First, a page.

Report Highlights: 

Corn shipments continue to be blocked due to detections of biotechnology events not yet approved in China, causing estimated MY2013/14 corn imports to fall to five million tons. Despite the fall in imports, corn ending stocks are predicted to reach near record levels due to record production and lower industrial demand.

Executive Summary:

MY2013/14 corn production is estimated at a record 217 million tons on better than average yields. MY2013/14 consumption is lowered to 213 million tons on lower industrial demand, while ending stocks are projected to reach their highest level in over a decade. Estimated corn imports are lowered to five million tons as China continues to reject corn shipments over biotechnology events that have not yet been approved in China. At the same time, China announces a new policy direction for food security that may increase corn imports in the long run. MY2013/14 rice imports are lowered 200,000 tons to 3.2 million tons based on less competitive international prices. Wheat estimates remain unchanged.



MY2013/14 corn production is estimated at 217 million tons, a record high, based on new data from the National Grain & Oil Information Center (NGOIC). The increase from post’s last estimate is mainly due to reported better than average yields. While on the ground reports support higher production estimates, it is difficult to account for the full seven million ton increase shown in official data. Provincial governments receive incentives and awards for increasing grain production, and so may be tempted to overstate production. NGOIC has reported increased or stable production every year since 2003.


MY2013/14 overall consumption is estimated at 213 million tons, down three million tons from the previous estimate due to reduced industrial use, such as starch, ethanol and alcohol. Estimated feed consumption is unchanged.

In November 2013, the government announced a subsidy to encourage end-users in southern China to purchase corn from surplus producing areas in the northeast. Licensed grain trading companies purchasing corn from designated production regions, include Liaoning, Jilin, Heilongjiang and Inner Mongolia, are eligible to receive a subsidy of RMB 140 per ton for deliveries made by the end of June 2014. The policy is designed to address the recurring challenge of convincing animal feed operators clustered in southern China to buy high-priced domestic corn from surplus producing regions located thousands of kilometers away in the northeast.


Corn imports for MY13/14 are now estimated at five million tons, two million tons lower than post’s last estimate, due to continued trade disruptions. Beginning in November 2013, China began rejecting shipments of imported corn due to detections of biotech corn variety MIR 162, which is not yet approved in China. Faced with these challenges, many traders chose to reroute shipments headed to China to other markets. Some traders have canceled shipments altogether, while others have delayed contracts in hope that the Ministry of Agriculture will approve MIR 162 before the end of the marketing year. However, there has been no indication that this situation will be resolved quickly. China’s slow and unpredictable biotechnology regulatory system, combined with a lack of a low level presence policy for unapproved biotechnology events, has created a challenging environment for agricultural imports that is likely to persist or worsen.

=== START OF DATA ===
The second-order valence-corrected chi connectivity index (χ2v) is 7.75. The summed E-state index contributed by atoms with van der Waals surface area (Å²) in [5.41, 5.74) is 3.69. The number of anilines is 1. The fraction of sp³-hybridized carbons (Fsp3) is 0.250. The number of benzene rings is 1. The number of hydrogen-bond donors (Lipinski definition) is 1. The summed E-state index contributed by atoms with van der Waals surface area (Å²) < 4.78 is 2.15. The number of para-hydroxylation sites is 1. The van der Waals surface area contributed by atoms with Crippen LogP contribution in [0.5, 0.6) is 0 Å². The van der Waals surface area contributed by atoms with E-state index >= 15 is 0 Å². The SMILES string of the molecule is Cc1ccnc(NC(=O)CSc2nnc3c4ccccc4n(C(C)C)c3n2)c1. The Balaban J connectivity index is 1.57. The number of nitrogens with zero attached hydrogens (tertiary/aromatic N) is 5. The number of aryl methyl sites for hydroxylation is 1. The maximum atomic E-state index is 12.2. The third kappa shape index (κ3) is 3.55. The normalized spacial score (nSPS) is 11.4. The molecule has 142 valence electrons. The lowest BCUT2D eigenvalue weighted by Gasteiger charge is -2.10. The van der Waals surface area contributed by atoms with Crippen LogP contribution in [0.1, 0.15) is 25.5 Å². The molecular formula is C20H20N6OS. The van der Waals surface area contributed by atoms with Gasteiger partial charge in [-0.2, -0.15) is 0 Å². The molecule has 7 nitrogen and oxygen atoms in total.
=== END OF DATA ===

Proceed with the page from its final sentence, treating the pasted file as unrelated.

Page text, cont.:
MY2013/14 ending stocks are estimated at 76.5 million tons, the highest in over a decade. Although grain stock data is a state secret in China, more than half of the reserves are estimated to be state held. During an annual meeting in January 2014, the State Grain Administration stated that China’s grain stocks were at “a relatively high level in history.” The government is reportedly building more storage capacity to support its minimum price purchase program. The minimum support purchase price for corn in MY2013/14 is RMB 2,240 per ton, up 120 RMB from the previous year.


Wheat estimates are unchanged.


Production and consumption estimates are unchanged. MY2013/14 rice imports are estimated at 3.2 million tons, 200,000 tons lower than the previous estimate. Trade contacts reported a slowdown in rice sales to China in the second half of 2013 due to higher rice prices in Vietnam and Thailand.

Grain Security Policy

In December 2013, President Xi Jinping announced a tightly coded, but highly consequential, change to China’s food security policy. China will now only attempt to maintain “basic” self-sufficiency in corn, and allow for an “appropriate” level of imports. Ensuring overall food security was identified as the number one economic task for the government in 2014. This policy change was cemented in a “Number One Document” issued by the Chinese Communist Party Central Committee on January 19, 2014. Such documents are so called because they are the first policy document of the year, and are reserved for the highest priority policy issues.

The new policy maintains goals to achieve complete self-sufficiency in grain for food use (primarily wheat and rice), but allows for increased corn imports to meet growing feed demand. Existing minimum support price and reserve programs will be maintained for wheat, corn and rice. While these programs help to boost farmer income and production, they cause domestic prices to regularly exceed international prices.

High level documents and statements such as these are important indicators of the future direction of Chinese government policy. However, they should be viewed as broad statements of intent and will not necessary quickly result in concrete changes to regulations or trade barriers